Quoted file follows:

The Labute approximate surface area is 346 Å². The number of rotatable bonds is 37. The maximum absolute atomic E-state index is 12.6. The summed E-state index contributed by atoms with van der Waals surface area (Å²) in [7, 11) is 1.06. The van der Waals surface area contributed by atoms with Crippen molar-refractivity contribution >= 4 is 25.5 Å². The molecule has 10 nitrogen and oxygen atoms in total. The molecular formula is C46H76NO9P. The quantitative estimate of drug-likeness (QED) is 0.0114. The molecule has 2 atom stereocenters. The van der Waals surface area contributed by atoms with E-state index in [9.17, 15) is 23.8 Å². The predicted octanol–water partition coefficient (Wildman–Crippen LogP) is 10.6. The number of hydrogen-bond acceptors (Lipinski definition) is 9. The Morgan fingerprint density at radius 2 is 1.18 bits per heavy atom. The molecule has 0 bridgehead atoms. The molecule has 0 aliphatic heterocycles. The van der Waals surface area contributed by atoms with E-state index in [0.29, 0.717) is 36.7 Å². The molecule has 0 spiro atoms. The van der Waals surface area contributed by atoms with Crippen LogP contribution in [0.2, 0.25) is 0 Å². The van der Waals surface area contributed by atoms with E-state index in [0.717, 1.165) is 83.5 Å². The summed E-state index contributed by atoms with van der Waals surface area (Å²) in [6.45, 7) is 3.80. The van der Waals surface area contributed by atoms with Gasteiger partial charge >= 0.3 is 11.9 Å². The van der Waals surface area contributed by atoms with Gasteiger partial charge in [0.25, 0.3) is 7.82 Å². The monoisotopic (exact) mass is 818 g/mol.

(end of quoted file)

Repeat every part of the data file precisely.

The Labute approximate surface area is 346 Å². The number of rotatable bonds is 37. The maximum absolute atomic E-state index is 12.6. The summed E-state index contributed by atoms with van der Waals surface area (Å²) in [7, 11) is 1.06. The van der Waals surface area contributed by atoms with Crippen molar-refractivity contribution >= 4 is 25.5 Å². The molecule has 10 nitrogen and oxygen atoms in total. The molecular formula is C46H76NO9P. The quantitative estimate of drug-likeness (QED) is 0.0114. The molecule has 2 atom stereocenters. The van der Waals surface area contributed by atoms with E-state index in [9.17, 15) is 23.8 Å². The predicted octanol–water partition coefficient (Wildman–Crippen LogP) is 10.6. The number of hydrogen-bond acceptors (Lipinski definition) is 9. The Morgan fingerprint density at radius 2 is 1.18 bits per heavy atom. The molecule has 0 bridgehead atoms. The molecule has 0 aliphatic heterocycles. The van der Waals surface area contributed by atoms with E-state index in [0.29, 0.717) is 36.7 Å². The molecule has 0 spiro atoms. The van der Waals surface area contributed by atoms with Crippen LogP contribution in [0.2, 0.25) is 0 Å². The van der Waals surface area contributed by atoms with E-state index in [0.717, 1.165) is 83.5 Å². The summed E-state index contributed by atoms with van der Waals surface area (Å²) in [6.45, 7) is 3.80. The van der Waals surface area contributed by atoms with Gasteiger partial charge >= 0.3 is 11.9 Å². The van der Waals surface area contributed by atoms with Gasteiger partial charge in [0.25, 0.3) is 7.82 Å². The monoisotopic (exact) mass is 818 g/mol.